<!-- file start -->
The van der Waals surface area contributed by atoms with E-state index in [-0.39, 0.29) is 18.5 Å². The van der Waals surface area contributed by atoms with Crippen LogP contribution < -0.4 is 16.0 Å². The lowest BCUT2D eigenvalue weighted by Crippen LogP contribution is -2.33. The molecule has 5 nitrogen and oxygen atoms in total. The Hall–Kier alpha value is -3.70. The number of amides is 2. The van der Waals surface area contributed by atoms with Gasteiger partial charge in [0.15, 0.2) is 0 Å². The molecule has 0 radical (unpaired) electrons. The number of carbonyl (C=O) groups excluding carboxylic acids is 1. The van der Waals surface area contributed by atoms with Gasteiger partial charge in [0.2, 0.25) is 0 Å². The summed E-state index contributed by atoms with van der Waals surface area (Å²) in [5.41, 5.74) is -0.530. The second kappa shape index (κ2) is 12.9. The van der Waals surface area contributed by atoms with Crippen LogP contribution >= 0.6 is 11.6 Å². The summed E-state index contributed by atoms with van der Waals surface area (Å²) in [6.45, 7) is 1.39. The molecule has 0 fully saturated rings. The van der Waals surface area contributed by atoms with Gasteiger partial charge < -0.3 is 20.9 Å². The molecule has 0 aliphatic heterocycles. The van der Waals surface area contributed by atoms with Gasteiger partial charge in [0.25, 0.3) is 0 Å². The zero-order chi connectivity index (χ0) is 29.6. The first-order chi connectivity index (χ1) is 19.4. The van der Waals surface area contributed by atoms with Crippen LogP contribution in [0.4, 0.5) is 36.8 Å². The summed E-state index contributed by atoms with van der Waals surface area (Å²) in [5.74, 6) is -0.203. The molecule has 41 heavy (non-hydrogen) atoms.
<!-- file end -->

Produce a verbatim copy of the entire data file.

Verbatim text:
The van der Waals surface area contributed by atoms with E-state index in [-0.39, 0.29) is 18.5 Å². The van der Waals surface area contributed by atoms with Crippen LogP contribution < -0.4 is 16.0 Å². The lowest BCUT2D eigenvalue weighted by Crippen LogP contribution is -2.33. The molecule has 5 nitrogen and oxygen atoms in total. The Hall–Kier alpha value is -3.70. The number of amides is 2. The van der Waals surface area contributed by atoms with Gasteiger partial charge in [0.15, 0.2) is 0 Å². The molecule has 0 radical (unpaired) electrons. The number of carbonyl (C=O) groups excluding carboxylic acids is 1. The van der Waals surface area contributed by atoms with Gasteiger partial charge in [0.2, 0.25) is 0 Å². The summed E-state index contributed by atoms with van der Waals surface area (Å²) in [5.41, 5.74) is -0.530. The second kappa shape index (κ2) is 12.9. The van der Waals surface area contributed by atoms with Crippen LogP contribution >= 0.6 is 11.6 Å². The summed E-state index contributed by atoms with van der Waals surface area (Å²) in [6.45, 7) is 1.39. The molecule has 0 fully saturated rings. The van der Waals surface area contributed by atoms with Gasteiger partial charge < -0.3 is 20.9 Å². The molecule has 0 aliphatic heterocycles. The van der Waals surface area contributed by atoms with Gasteiger partial charge in [0.25, 0.3) is 0 Å². The zero-order chi connectivity index (χ0) is 29.6. The first-order chi connectivity index (χ1) is 19.4. The van der Waals surface area contributed by atoms with Crippen LogP contribution in [0.4, 0.5) is 36.8 Å². The summed E-state index contributed by atoms with van der Waals surface area (Å²) in [5.74, 6) is -0.203. The molecule has 41 heavy (non-hydrogen) atoms.